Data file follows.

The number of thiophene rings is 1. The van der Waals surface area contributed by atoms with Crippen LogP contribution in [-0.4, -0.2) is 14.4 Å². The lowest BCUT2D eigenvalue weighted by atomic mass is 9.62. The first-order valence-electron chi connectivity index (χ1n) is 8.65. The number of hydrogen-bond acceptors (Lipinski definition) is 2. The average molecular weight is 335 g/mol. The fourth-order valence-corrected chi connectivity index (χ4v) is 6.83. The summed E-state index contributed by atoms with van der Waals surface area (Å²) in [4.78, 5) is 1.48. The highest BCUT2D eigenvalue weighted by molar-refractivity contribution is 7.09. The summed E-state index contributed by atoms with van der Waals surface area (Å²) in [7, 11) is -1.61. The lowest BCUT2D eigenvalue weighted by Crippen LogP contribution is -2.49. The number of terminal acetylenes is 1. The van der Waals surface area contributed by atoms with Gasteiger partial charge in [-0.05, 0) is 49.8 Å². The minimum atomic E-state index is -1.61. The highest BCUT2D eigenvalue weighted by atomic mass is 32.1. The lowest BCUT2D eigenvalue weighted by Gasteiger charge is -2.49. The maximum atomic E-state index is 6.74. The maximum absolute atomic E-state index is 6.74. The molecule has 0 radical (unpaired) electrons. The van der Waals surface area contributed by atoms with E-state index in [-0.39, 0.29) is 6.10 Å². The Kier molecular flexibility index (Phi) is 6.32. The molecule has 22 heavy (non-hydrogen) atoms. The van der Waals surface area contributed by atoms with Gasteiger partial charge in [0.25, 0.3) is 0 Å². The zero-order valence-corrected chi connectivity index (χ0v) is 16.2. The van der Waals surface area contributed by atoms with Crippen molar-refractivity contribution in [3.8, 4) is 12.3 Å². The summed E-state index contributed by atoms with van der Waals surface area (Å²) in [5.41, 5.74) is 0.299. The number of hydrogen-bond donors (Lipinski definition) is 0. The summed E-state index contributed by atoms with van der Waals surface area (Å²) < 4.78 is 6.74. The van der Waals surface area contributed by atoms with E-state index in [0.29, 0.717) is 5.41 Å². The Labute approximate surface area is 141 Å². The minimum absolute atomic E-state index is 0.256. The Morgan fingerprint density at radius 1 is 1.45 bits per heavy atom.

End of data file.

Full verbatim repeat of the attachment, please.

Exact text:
The number of thiophene rings is 1. The van der Waals surface area contributed by atoms with Crippen LogP contribution in [-0.4, -0.2) is 14.4 Å². The lowest BCUT2D eigenvalue weighted by atomic mass is 9.62. The first-order valence-electron chi connectivity index (χ1n) is 8.65. The number of hydrogen-bond acceptors (Lipinski definition) is 2. The average molecular weight is 335 g/mol. The fourth-order valence-corrected chi connectivity index (χ4v) is 6.83. The summed E-state index contributed by atoms with van der Waals surface area (Å²) in [4.78, 5) is 1.48. The highest BCUT2D eigenvalue weighted by molar-refractivity contribution is 7.09. The summed E-state index contributed by atoms with van der Waals surface area (Å²) in [7, 11) is -1.61. The lowest BCUT2D eigenvalue weighted by Crippen LogP contribution is -2.49. The number of terminal acetylenes is 1. The van der Waals surface area contributed by atoms with Gasteiger partial charge in [-0.05, 0) is 49.8 Å². The minimum atomic E-state index is -1.61. The highest BCUT2D eigenvalue weighted by atomic mass is 32.1. The lowest BCUT2D eigenvalue weighted by Gasteiger charge is -2.49. The maximum atomic E-state index is 6.74. The maximum absolute atomic E-state index is 6.74. The molecule has 0 radical (unpaired) electrons. The van der Waals surface area contributed by atoms with E-state index in [-0.39, 0.29) is 6.10 Å². The Kier molecular flexibility index (Phi) is 6.32. The molecule has 22 heavy (non-hydrogen) atoms. The van der Waals surface area contributed by atoms with Gasteiger partial charge in [0.25, 0.3) is 0 Å². The zero-order valence-corrected chi connectivity index (χ0v) is 16.2. The van der Waals surface area contributed by atoms with Crippen molar-refractivity contribution in [3.8, 4) is 12.3 Å². The summed E-state index contributed by atoms with van der Waals surface area (Å²) in [5.41, 5.74) is 0.299. The number of hydrogen-bond donors (Lipinski definition) is 0. The summed E-state index contributed by atoms with van der Waals surface area (Å²) < 4.78 is 6.74. The van der Waals surface area contributed by atoms with E-state index in [0.29, 0.717) is 5.41 Å². The Labute approximate surface area is 141 Å². The minimum absolute atomic E-state index is 0.256. The Morgan fingerprint density at radius 1 is 1.45 bits per heavy atom.